The fundraising campaign to build a community-owned wind farm in North Uist is on the cusp of success – with just £5,000 to go to reach the minimum target. UistWind needs to raise £350,000 by the end of this month in order to be able to build its two 900kW turbines at Criongrabhal, near Clachan-na-Luib, as planned in 2019 and return a decent amount of money back to the community for investing in good causes.
The project is being driven by North Uist Development Company (Trading), which is raising the money through a Community Share Offer and a newly-launched Crowdfunder. Under the share offer, there are a range of benefits including a target return of four per cent on in-vestment. The Crowdfunder offers smaller rewards in exchange for donations – but has no set minimum for investment, unlike the share offer, which begins at £250.
As at 5pm on Tuesday (December 17), the total money raised was £345,000.
Development officers working on the project said it was “superb” to be within touching distance of their target – but vowed to keep up the fundraising drive to raise even more, to increase the community’s stake in the project and therefore make it more profitable. The UistWind project aims to generate more than £105,000 a year – or £2.33million for the community over the project’s projected lifespan of 22 years – with the profits going straight back to the community via North Uist Development Company’s charitable activities.
The 1.8MW wind farm would be community owned and would cost around £3.5million to build. Most of the finance is expected to be covered by a commercial loan of £2.5million from Triodos Bank – a specialist in community renewable energy finance – with a secondary loan of £650,000 from the Energy Investment Fund. That left the community needing to raise £350,000 equity.
Financial close for the project is 31 December 2018 and the share offer and crowdfunding campaign will both remain open until then.
While it is still possible to build the wind farm if the community’s financial stake falls short, it would mean restructuring the financial package – leading to bigger bank loans and a much smaller return to the community. Now, though, there is joy and renewed optimism about the project’s finances. Andrew Ross, one of the Local Development Officers with North Uist Development Company, said the total had risen dramatically in the past few days – with £9,000 coming in on Monday alone.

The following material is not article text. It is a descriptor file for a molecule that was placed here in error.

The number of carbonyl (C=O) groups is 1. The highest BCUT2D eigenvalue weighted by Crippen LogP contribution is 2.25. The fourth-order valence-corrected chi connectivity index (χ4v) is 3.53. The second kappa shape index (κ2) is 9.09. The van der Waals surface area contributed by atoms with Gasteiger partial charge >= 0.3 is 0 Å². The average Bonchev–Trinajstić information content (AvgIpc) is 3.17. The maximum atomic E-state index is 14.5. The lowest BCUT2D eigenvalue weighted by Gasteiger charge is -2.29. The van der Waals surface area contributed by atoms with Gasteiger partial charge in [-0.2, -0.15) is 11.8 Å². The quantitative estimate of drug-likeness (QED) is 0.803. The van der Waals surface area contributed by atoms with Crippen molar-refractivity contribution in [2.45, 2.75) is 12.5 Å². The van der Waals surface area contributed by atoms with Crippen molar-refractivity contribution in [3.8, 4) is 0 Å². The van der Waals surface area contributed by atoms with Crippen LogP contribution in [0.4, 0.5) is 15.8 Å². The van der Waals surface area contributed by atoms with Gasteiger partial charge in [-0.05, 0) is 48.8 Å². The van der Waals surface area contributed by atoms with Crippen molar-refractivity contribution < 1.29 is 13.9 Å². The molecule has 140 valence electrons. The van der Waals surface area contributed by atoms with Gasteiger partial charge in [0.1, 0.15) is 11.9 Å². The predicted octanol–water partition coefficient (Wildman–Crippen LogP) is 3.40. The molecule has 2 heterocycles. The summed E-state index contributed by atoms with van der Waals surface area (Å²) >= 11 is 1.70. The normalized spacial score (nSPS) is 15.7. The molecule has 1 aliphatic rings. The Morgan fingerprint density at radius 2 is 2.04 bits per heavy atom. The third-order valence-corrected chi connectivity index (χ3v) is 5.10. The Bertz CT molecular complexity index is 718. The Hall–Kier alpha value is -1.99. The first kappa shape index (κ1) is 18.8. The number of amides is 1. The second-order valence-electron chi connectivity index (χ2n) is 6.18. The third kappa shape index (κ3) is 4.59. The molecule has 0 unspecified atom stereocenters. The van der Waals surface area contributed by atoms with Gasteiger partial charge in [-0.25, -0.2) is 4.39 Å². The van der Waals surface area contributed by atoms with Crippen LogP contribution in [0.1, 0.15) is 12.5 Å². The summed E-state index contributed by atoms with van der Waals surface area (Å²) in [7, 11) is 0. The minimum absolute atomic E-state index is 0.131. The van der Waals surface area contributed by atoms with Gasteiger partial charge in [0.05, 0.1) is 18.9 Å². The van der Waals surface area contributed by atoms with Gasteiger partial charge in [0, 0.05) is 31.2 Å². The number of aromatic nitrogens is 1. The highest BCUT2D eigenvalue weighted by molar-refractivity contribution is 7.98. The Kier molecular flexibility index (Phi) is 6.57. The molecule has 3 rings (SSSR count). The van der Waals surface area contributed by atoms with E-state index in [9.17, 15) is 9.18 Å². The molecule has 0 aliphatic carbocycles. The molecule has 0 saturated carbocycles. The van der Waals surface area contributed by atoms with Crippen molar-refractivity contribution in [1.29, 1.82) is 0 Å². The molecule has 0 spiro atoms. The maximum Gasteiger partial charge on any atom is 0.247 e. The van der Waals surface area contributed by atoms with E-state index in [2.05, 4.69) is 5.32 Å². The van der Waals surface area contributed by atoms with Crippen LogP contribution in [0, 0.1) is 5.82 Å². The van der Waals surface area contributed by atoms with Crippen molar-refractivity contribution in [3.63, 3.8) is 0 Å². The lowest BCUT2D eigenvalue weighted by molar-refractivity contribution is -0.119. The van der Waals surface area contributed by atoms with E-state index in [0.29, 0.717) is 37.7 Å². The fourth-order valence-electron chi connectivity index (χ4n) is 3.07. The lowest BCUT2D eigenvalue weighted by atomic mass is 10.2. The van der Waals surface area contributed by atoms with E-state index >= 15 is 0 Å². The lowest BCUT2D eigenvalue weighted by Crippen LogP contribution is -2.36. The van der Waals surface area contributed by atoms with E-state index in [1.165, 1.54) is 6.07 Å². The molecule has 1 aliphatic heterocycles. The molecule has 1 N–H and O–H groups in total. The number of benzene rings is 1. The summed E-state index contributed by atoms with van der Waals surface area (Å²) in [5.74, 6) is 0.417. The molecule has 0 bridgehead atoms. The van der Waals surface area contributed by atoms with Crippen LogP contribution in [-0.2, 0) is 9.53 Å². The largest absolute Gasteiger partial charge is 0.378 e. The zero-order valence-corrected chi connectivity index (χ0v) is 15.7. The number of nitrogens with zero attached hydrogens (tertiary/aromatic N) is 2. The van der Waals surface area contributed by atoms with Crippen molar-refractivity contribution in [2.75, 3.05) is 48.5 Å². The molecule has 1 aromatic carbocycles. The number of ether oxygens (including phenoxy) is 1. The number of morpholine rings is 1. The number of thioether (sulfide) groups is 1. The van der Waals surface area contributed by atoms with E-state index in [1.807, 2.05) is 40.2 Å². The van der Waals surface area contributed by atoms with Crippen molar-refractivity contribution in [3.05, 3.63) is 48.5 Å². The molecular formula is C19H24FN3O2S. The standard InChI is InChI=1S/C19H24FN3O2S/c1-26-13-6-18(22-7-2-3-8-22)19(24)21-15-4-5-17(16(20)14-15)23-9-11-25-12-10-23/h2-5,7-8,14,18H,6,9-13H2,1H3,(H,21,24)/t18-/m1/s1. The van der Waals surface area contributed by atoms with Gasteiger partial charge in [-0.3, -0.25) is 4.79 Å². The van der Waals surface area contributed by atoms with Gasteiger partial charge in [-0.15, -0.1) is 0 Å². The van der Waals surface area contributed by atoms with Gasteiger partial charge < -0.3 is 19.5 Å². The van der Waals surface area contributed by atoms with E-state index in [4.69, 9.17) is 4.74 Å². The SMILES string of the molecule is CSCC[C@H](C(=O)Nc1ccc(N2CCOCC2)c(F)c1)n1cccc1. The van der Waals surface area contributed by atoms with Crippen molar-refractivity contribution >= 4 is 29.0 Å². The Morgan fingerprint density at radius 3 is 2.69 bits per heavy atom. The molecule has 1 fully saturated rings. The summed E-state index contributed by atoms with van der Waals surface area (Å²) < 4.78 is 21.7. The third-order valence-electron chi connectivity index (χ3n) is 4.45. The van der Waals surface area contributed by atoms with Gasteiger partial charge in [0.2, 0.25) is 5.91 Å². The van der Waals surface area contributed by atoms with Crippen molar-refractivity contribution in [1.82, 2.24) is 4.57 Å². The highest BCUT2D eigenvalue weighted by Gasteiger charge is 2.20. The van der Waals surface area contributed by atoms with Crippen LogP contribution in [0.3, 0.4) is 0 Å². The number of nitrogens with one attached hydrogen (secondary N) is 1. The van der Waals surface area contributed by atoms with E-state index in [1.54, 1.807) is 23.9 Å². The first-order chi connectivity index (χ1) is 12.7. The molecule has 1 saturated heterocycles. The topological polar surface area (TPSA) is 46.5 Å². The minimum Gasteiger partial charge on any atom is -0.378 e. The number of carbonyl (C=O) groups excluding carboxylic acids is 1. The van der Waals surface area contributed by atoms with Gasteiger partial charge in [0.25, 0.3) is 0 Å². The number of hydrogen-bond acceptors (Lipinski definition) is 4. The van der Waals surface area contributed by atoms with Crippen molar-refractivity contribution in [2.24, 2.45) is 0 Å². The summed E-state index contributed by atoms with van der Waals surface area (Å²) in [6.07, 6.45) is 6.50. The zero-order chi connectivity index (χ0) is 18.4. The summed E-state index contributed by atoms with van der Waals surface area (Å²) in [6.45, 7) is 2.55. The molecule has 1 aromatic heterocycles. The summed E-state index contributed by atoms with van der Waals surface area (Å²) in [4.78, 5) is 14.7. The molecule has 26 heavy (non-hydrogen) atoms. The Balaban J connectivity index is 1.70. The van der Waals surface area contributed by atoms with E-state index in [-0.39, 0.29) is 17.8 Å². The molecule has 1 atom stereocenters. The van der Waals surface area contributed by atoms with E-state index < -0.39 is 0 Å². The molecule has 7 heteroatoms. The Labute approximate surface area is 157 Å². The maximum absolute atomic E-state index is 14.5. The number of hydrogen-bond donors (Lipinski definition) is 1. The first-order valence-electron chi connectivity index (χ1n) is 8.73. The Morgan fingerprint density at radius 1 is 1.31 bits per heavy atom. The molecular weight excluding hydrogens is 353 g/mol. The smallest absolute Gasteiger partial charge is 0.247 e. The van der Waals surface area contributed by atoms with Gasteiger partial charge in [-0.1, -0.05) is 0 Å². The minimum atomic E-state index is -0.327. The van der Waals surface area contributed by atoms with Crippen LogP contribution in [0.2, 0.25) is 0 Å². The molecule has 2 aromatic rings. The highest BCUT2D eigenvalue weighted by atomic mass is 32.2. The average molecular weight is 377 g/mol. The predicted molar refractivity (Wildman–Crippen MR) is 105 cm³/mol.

The project is also attracting interest now from corporate investors. A property company with holiday lets in North Uist is among recent investors and inquiries have come from places including the United Arab Emirates. Island-based companies have made approaches and there has also been interest from a company in Germany.
Andrew said: “Generally speaking, we haven't had huge interest from businesses until very recently. As far as the Community Share Offer is concerned, I think it’s very positive. It seems to be going very well and I would think we’re going to get up to near £400,000 by the look of it, if it keeps going.”
He admitted the project team had not expected to see their total rise so quickly, after beginning their final publicity drive. UistWind has raised around £25,000 in just a few weeks. “It’s great. It’s superb. The way it’s gone up this week has been very gratifying.” However, the team will not be popping any champagne corks quite yet.
“I’ve always thought that with a push we could get to £400,000 by the end of the year and I still think that. It’s a good offer, a great project, with potential for a good return, and what we’re doing now is getting it out there – putting it in front of people who are able and willing to support it.”
Although the main fundraising target was £350,000, Andrew said it was “very much a case of the more the merrier”, adding: “We certainly don’t want to ease off, because the more that is raised, the greater the community benefit.”
He also said the past few days had highlighted how rich the Hebrides are in terms of wind. “In case we’ve forgotten, recent weather conditions showed what an enormous wind resource we have here and it’s great that we’re close to being able to realise the benefit of that.”
UistWind has full planning permission and a license to sell its electricity to the National Grid. There is also space reserved on the current cable for its power to be exported to the mainland. Construction is due to begin on the project at the end of January 2019 and be completed by the end of July 2019. Contracts are currently being negotiated and fundraising has been allowed to continue to the year end because the bank agreed to a ‘compressed construction programme’.